WBMC recognized for accuracy in newborn hearing screenings
by Special to the Eagle
Nov 21, 2013 | 2654 views | 0 0 comments | 50 50 recommendations | email to a friend | print
Pictured are Bob Phillips, WBMC administrator; Denice Cotton, nurse manager of women’s services; Wilma Barns, RN; Rita Herr, RN; Megan Fuller, RN; Jessica Crumpton, RN; Sherry Shultz, RN (night shift nursery); Melissa Richardson of the Newborn Hearing Screening Program at the Alabama Department of Public Health. Photo courtesy of Walker Baptist Medical Center
Pictured are Bob Phillips, WBMC administrator; Denice Cotton, nurse manager of women’s services; Wilma Barns, RN; Rita Herr, RN; Megan Fuller, RN; Jessica Crumpton, RN; Sherry Shultz, RN (night shift nursery); Melissa Richardson of the Newborn Hearing Screening Program at the Alabama Department of Public Health. Photo courtesy of Walker Baptist Medical Center
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Walker Baptist’s Women and Baby Center was recently recognized by the Alabama Department of Public Health (ADPH) for surpassing the national goals for newborn hearing screenings.

To celebrate 50 years of newborn screenings, awards are presented to the best performing birthing centers that meet or exceed the benchmarks set forth by the Joint Committee on Infant Hearing (JCIH). These standards reflect accurate screenings of all newborns and consistent electronic reporting of the hearing screening results to ADPH.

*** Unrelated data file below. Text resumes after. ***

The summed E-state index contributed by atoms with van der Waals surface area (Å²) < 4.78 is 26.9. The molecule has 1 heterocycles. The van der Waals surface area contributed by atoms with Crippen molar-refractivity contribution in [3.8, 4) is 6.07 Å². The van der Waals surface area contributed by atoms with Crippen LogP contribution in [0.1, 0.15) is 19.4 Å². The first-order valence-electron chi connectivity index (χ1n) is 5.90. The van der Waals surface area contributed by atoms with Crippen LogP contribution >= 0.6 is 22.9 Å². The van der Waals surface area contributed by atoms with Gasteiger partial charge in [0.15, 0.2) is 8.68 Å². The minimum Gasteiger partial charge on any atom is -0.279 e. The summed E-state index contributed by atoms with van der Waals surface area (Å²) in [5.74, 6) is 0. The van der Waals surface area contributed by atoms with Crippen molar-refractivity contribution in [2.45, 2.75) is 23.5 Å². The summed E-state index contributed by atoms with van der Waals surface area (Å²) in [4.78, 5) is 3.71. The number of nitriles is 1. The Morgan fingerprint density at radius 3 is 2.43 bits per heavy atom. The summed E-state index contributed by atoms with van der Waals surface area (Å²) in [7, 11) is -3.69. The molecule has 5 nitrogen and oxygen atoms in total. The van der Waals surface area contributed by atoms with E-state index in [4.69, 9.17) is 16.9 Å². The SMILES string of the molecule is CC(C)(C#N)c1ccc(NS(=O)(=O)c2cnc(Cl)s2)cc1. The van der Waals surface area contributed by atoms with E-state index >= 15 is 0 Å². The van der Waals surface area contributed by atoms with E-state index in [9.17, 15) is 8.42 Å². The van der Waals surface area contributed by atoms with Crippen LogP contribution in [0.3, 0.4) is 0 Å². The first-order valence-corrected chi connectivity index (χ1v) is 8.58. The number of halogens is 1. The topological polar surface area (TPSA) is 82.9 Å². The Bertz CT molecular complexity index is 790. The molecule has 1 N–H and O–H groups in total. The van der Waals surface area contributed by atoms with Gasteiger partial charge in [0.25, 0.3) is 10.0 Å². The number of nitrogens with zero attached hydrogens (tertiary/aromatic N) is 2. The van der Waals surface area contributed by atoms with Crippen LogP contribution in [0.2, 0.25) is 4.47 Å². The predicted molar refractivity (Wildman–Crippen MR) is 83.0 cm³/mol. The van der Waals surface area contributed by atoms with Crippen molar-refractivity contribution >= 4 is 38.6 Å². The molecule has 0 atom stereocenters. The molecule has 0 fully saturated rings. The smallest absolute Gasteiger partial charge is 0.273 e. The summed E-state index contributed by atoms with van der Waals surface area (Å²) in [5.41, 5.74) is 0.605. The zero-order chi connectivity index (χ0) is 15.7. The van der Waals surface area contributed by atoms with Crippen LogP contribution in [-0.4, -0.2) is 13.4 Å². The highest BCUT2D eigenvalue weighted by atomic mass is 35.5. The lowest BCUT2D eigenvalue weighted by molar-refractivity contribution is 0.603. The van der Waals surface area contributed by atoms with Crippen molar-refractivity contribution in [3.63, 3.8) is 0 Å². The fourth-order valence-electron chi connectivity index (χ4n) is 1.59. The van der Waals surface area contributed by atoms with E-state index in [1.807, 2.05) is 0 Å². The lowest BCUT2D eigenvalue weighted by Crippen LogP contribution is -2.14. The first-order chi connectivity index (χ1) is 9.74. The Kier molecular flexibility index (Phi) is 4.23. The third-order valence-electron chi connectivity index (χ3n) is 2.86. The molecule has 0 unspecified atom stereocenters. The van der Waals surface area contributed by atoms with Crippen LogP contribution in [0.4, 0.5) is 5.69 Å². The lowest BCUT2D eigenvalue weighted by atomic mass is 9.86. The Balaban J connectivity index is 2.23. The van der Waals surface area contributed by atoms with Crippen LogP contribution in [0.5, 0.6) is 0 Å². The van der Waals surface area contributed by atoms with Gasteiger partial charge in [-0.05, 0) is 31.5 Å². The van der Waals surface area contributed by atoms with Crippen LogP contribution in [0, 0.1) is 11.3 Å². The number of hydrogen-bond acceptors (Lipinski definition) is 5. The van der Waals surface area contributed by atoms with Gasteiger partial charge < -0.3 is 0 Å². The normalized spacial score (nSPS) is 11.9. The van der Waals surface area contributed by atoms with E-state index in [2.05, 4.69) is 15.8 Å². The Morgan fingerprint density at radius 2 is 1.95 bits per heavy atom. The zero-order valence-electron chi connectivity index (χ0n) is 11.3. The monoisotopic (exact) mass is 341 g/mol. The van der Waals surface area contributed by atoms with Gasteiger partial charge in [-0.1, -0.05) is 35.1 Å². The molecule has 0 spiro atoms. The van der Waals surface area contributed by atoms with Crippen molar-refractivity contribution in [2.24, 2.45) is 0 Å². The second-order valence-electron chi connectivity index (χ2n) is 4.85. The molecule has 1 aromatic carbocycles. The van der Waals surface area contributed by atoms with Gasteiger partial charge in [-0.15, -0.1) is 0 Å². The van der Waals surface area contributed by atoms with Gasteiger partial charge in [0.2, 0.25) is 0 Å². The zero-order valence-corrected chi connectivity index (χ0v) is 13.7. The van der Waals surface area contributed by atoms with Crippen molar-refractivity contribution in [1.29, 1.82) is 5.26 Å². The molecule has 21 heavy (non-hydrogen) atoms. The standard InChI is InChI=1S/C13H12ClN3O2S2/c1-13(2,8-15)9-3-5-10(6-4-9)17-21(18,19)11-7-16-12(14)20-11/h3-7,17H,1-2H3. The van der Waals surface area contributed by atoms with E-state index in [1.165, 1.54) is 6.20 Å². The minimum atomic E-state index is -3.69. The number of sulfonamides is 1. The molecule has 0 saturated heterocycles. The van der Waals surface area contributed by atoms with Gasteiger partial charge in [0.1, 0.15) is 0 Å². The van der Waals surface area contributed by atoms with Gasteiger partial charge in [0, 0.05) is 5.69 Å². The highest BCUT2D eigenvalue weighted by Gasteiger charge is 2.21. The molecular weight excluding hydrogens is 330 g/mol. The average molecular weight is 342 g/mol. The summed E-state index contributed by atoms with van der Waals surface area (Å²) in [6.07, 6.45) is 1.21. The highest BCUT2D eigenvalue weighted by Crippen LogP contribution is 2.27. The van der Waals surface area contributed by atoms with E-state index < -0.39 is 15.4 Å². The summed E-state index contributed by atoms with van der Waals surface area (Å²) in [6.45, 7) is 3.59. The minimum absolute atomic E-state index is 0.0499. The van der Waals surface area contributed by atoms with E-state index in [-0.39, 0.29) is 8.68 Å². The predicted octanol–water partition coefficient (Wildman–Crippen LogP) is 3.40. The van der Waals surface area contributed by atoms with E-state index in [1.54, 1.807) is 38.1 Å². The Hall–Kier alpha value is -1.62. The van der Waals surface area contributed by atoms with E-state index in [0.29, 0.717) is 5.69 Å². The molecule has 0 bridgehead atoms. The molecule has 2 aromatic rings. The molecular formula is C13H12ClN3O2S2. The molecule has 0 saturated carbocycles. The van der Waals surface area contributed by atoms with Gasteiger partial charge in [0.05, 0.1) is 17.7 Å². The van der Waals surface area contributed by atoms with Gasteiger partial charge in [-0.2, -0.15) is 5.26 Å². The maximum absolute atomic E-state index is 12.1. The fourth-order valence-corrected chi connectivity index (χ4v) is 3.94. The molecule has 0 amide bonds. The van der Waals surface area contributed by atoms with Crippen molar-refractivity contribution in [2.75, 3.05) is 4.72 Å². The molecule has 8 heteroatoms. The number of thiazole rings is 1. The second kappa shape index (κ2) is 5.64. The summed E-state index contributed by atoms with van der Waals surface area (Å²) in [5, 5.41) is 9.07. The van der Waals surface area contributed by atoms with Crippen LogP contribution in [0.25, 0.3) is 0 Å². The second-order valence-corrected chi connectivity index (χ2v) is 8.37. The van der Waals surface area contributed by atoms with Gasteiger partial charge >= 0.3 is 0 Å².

“Our nursing staff is very diligent to get accurate and timely hearing screenings on all babies born at Walker Baptist,” said Denice Cotton, director of Women’s Services for Walker Baptist.

According to Cotton, the number of infants identified with a hearing deficiency on the first screening is known as the Refer Rate. When this occurs, nightshift nurses work very hard over the next 24 to 36 hours to re-evaluate the baby for positive changes. In the first days of an infant’s life, the small ear canals will change allowing for a more accurate screening, Cotton said.

The Refer Rate national standard, set by the JCIH, is less than 4 percent for all newborns.

Because the nursing staff at Walker Baptist pays particular attention to these screenings, Walker Baptist has an average Refer Rate of only 1.4 percent. According to ADPH, Walker Baptist has met or exceeded the national goals, seven of the eight months, from January to July for 2013.

“Please join Alabama’s State Health Officer Dr. Donald Williamson and the ADPH in congratulating the outstanding work performed by the staff in the Women and Baby Center of Walker Baptist,” said Melissa Richardson, of the newborn hearing screening program of the Alabama Department of Public Health.